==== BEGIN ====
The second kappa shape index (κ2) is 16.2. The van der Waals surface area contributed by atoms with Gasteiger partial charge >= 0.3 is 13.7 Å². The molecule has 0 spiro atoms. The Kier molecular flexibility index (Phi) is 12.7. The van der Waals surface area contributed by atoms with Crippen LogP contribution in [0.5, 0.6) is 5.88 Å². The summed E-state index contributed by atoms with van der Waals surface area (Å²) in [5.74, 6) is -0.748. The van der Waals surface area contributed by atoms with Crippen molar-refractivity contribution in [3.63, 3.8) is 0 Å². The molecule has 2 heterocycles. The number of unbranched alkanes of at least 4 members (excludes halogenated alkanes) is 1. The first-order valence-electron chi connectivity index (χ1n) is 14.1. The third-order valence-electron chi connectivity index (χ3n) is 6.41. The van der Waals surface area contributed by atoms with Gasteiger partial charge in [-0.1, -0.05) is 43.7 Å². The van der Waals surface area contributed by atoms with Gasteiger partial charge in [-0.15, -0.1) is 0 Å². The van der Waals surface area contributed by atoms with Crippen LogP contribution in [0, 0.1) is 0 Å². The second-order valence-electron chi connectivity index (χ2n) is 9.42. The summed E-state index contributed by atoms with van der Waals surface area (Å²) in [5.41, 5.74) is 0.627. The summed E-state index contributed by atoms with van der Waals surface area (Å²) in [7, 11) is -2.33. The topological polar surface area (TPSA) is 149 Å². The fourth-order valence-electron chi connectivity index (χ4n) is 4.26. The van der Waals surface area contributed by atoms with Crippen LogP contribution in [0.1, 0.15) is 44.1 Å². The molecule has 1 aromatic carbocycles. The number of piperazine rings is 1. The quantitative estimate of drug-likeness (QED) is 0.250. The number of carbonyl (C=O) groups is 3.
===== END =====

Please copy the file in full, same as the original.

The second kappa shape index (κ2) is 16.2. The van der Waals surface area contributed by atoms with Gasteiger partial charge >= 0.3 is 13.7 Å². The molecule has 0 spiro atoms. The Kier molecular flexibility index (Phi) is 12.7. The van der Waals surface area contributed by atoms with Crippen LogP contribution in [0.5, 0.6) is 5.88 Å². The summed E-state index contributed by atoms with van der Waals surface area (Å²) in [5.74, 6) is -0.748. The van der Waals surface area contributed by atoms with Crippen molar-refractivity contribution in [3.63, 3.8) is 0 Å². The molecule has 2 heterocycles. The number of unbranched alkanes of at least 4 members (excludes halogenated alkanes) is 1. The first-order valence-electron chi connectivity index (χ1n) is 14.1. The third-order valence-electron chi connectivity index (χ3n) is 6.41. The van der Waals surface area contributed by atoms with Gasteiger partial charge in [-0.1, -0.05) is 43.7 Å². The van der Waals surface area contributed by atoms with Gasteiger partial charge in [-0.15, -0.1) is 0 Å². The van der Waals surface area contributed by atoms with Crippen LogP contribution in [0, 0.1) is 0 Å². The second-order valence-electron chi connectivity index (χ2n) is 9.42. The summed E-state index contributed by atoms with van der Waals surface area (Å²) in [5.41, 5.74) is 0.627. The summed E-state index contributed by atoms with van der Waals surface area (Å²) in [7, 11) is -2.33. The topological polar surface area (TPSA) is 149 Å². The fourth-order valence-electron chi connectivity index (χ4n) is 4.26. The van der Waals surface area contributed by atoms with Crippen LogP contribution in [0.1, 0.15) is 44.1 Å². The molecule has 1 aromatic carbocycles. The number of piperazine rings is 1. The quantitative estimate of drug-likeness (QED) is 0.250. The number of carbonyl (C=O) groups is 3.